Sunday, December 31, 2006

A One-Man Gang -- Tiki Beats the 'Skins All By Himself: There are no words that can adequately convey what a performance Tiki Barber delivered in what is promised to be his final regular season game. This is one long-time New York Giants diehard fan who is very glad he decided to shell out the outrageous funds it takes to procure a ticket to Redskins games these days. It's been years since I saw the Giants play in person -- the last time I saw them play, Barber was averaging less than 4 carries a game.

The Giants' defense looked like Swiss cheese, and Eli Manning still can't throw the ball to a spot. On this night, however, Tiki Barber outplayed the other team. He ran for 234 yards and three touchdowns, and he had a thirty-plus yard run called back for a holding penalty. As good as the numbers were -- and Tiki saved his best game for last -- the numbers really don't adequately convey his performance. On each of his touchdowns, Barber ran away from the defense. In the past, he's never been the type of back to take the really long runs all the way, as he tends to get caught from behind. Not on this night, though. There was no catching Tiki Barber tonight.

The play that really epitomized his brilliance was the final touchdown. The Giants were trying to control the ball and hold on to a precarious six-point lead. On the previous play Barber ran for a first down, but lost the ball as he hit the ground. Though the refs ruled Tiki down by contact, there was a scramble for the loose ball, which was recovered by Giants' tackle Kareem McKenzie.

As the Giants were huddling for the next play, McKenzie struggled to join his teammates, limping badly, as he dragged his injured left leg behind him. McKenzie then limped to the line of scrimmage, barely able to walk. Surely the Giants would have enough sense to run their play to the other side? Instead, Manning handed off to Barber again, who followed his blocking off right tackle. It might have seemed like a foolish play-call, but Tiki Barber could not be denied this night. Barber picked his way through the Redskins' defensive line and then sprinted past the secondary for a 50-yard touchdown run that proved to be the decisive score.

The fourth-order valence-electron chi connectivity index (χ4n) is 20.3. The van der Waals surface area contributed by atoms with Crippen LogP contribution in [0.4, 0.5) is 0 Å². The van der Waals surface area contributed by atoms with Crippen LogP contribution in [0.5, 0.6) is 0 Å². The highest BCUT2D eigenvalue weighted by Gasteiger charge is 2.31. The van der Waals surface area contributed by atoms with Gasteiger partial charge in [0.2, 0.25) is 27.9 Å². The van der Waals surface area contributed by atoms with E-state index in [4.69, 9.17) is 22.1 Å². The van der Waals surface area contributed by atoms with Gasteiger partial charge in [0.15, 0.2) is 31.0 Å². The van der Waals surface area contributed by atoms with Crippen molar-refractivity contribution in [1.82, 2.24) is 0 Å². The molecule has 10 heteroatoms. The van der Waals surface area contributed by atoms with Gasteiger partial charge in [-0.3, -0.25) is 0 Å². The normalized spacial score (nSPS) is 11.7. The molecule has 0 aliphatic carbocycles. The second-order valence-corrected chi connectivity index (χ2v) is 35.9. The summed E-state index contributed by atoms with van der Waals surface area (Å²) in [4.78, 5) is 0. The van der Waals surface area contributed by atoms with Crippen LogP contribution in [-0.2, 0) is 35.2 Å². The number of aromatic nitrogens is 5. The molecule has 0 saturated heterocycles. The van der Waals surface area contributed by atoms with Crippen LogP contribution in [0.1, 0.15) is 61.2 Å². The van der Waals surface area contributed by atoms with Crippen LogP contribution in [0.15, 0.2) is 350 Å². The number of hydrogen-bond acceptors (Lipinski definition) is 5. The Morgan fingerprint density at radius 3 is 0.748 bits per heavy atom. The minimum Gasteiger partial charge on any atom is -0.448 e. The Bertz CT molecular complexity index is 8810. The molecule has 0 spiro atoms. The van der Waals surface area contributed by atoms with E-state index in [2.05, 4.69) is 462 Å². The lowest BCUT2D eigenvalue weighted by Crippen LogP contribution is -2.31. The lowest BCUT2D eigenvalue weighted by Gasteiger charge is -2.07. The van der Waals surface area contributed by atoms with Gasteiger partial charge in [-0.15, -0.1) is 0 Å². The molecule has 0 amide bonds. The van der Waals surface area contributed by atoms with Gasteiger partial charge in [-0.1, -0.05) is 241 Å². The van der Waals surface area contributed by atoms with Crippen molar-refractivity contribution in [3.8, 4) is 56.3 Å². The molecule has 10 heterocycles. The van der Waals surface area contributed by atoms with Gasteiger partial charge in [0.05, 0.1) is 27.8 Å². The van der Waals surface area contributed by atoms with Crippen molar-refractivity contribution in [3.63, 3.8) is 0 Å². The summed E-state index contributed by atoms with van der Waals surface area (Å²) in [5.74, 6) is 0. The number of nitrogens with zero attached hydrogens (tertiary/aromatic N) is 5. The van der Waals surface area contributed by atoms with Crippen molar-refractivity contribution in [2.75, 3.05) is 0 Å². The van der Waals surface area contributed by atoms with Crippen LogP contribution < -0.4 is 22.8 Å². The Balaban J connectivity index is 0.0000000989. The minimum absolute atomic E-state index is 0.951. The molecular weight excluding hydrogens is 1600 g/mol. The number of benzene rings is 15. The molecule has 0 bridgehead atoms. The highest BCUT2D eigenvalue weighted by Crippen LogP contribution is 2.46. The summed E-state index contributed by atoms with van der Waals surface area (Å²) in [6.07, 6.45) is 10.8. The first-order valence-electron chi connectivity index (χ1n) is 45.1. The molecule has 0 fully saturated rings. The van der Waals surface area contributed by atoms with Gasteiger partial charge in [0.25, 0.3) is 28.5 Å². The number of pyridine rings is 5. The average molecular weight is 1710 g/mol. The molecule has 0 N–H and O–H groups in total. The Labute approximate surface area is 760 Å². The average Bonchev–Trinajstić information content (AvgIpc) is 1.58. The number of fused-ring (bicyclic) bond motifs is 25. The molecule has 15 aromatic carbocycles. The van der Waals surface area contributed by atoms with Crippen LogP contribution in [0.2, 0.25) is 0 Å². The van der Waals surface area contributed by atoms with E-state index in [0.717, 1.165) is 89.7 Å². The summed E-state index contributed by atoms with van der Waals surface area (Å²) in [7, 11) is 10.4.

Outside of Barber's heroics, the Giants' did not look like a playoff-caliber team. Manning threw behind or over his receivers on almost every toss. Tyree made a nice grab on a pass behind him, for a crucial first down on the first touchdown drive. Manning was more accurate on his only touchdown toss, to Carter. Other than those two plays, the Giants best passing plays were those that resulted in defensive penalties. I'm willing to bet the Giants have drawn more defensive holding, illegal contact and pass interference penalties than any other team in history. But that does not make for a passing attack.

If this was Barber's last regular season game for the Giants, it was more than merely memorable. It was a truly historic performance. I feel honored to have witnessed it. One-Man gang? Barber was a one-man football team. He practically beat the Redskins by himself. If this was Barber's last regular season game, the Giants are in deep trouble next year.

On the other hand, the Giants will be under new management, and probably new coaches. It's no secret that Barber has been highly ciritical of the Giants' coaching for the last year. Is it possible that these impending changes will be enough to change Barber's mind about going into retirement? I can dream, can't I?

If you're a Redskin fan, you can be cheered by the play of Jason Campbell. He was by far the better quarterback. He is as good a young quarterback as there is in the league. Though the offense sputtered on the final possession, Campbell played a very strong game, making big plays with his feet and his arm. If the Redskins can put together a competitive defense, this team will go far.

By the way, as much as I enjoy the "Hail to the Redskins" fight song, the team has to change it's nickname, and trademark image. I watched Redskins fans gather after the game for photographs with that iconic fan who dresses in red and wears a feathered headdress. I'm not saying it's not without kitschy charm, but it's really grotesque to continue to use that name in this day and age. It's hard to imagine a more racist or politically incorrect nickname than "Redskins." Come on, Daniel Snyder. Find another name -- start a new brand, a new tradition.

While I'm beseeching the rich and famous: Please, Tiki -- give us another year or two?

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